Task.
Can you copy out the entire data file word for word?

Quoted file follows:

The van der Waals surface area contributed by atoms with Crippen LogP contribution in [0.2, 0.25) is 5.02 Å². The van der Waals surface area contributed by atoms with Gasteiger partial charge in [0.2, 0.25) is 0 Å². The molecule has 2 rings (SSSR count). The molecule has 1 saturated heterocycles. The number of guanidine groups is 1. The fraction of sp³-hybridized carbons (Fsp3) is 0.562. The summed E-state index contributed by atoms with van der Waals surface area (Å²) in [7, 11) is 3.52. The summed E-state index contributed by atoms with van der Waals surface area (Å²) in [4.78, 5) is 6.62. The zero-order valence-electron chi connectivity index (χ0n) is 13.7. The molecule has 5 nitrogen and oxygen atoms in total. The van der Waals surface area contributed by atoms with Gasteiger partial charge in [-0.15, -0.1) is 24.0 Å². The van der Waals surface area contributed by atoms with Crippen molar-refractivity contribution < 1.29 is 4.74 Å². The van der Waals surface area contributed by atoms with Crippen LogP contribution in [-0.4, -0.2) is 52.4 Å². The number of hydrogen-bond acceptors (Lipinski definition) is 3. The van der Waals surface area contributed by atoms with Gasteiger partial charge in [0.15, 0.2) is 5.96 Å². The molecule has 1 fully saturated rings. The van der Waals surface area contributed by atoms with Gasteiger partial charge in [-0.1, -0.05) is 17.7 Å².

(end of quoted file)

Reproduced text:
The van der Waals surface area contributed by atoms with Crippen LogP contribution in [0.2, 0.25) is 5.02 Å². The van der Waals surface area contributed by atoms with Gasteiger partial charge in [0.2, 0.25) is 0 Å². The molecule has 2 rings (SSSR count). The molecule has 1 saturated heterocycles. The number of guanidine groups is 1. The fraction of sp³-hybridized carbons (Fsp3) is 0.562. The summed E-state index contributed by atoms with van der Waals surface area (Å²) in [7, 11) is 3.52. The summed E-state index contributed by atoms with van der Waals surface area (Å²) in [4.78, 5) is 6.62. The zero-order valence-electron chi connectivity index (χ0n) is 13.7. The molecule has 5 nitrogen and oxygen atoms in total. The van der Waals surface area contributed by atoms with Gasteiger partial charge in [-0.15, -0.1) is 24.0 Å². The van der Waals surface area contributed by atoms with Crippen molar-refractivity contribution < 1.29 is 4.74 Å². The van der Waals surface area contributed by atoms with Crippen LogP contribution in [-0.4, -0.2) is 52.4 Å². The number of hydrogen-bond acceptors (Lipinski definition) is 3. The van der Waals surface area contributed by atoms with Gasteiger partial charge in [0.15, 0.2) is 5.96 Å². The molecule has 1 fully saturated rings. The van der Waals surface area contributed by atoms with Gasteiger partial charge in [-0.1, -0.05) is 17.7 Å².